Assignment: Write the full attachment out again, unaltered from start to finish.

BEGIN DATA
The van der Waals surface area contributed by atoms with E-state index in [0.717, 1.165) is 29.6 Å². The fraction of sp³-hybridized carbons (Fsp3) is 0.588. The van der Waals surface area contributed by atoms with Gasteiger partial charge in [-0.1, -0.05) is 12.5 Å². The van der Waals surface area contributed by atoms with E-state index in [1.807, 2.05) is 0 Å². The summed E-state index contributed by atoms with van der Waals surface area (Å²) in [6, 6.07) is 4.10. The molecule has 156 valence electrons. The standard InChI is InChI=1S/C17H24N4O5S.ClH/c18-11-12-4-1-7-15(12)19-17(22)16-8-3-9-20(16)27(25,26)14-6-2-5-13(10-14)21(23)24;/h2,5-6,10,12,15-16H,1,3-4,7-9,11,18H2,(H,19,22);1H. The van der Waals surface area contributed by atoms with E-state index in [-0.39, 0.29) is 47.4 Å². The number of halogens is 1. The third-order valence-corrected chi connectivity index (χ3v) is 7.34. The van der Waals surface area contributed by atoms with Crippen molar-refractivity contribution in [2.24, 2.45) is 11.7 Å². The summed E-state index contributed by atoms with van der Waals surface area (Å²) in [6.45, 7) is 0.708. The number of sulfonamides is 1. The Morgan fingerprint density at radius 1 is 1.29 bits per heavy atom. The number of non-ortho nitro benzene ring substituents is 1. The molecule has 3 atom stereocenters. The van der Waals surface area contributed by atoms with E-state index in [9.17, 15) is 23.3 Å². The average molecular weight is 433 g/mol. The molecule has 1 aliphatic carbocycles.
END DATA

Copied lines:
The van der Waals surface area contributed by atoms with E-state index in [0.717, 1.165) is 29.6 Å². The fraction of sp³-hybridized carbons (Fsp3) is 0.588. The van der Waals surface area contributed by atoms with Gasteiger partial charge in [-0.1, -0.05) is 12.5 Å². The van der Waals surface area contributed by atoms with E-state index in [1.807, 2.05) is 0 Å². The summed E-state index contributed by atoms with van der Waals surface area (Å²) in [6, 6.07) is 4.10. The molecule has 156 valence electrons. The standard InChI is InChI=1S/C17H24N4O5S.ClH/c18-11-12-4-1-7-15(12)19-17(22)16-8-3-9-20(16)27(25,26)14-6-2-5-13(10-14)21(23)24;/h2,5-6,10,12,15-16H,1,3-4,7-9,11,18H2,(H,19,22);1H. The van der Waals surface area contributed by atoms with E-state index in [-0.39, 0.29) is 47.4 Å². The number of halogens is 1. The third-order valence-corrected chi connectivity index (χ3v) is 7.34. The van der Waals surface area contributed by atoms with Crippen molar-refractivity contribution in [2.24, 2.45) is 11.7 Å². The summed E-state index contributed by atoms with van der Waals surface area (Å²) in [6.45, 7) is 0.708. The number of sulfonamides is 1. The Morgan fingerprint density at radius 1 is 1.29 bits per heavy atom. The number of non-ortho nitro benzene ring substituents is 1. The molecule has 3 atom stereocenters. The van der Waals surface area contributed by atoms with E-state index in [9.17, 15) is 23.3 Å². The average molecular weight is 433 g/mol. The molecule has 1 aliphatic carbocycles.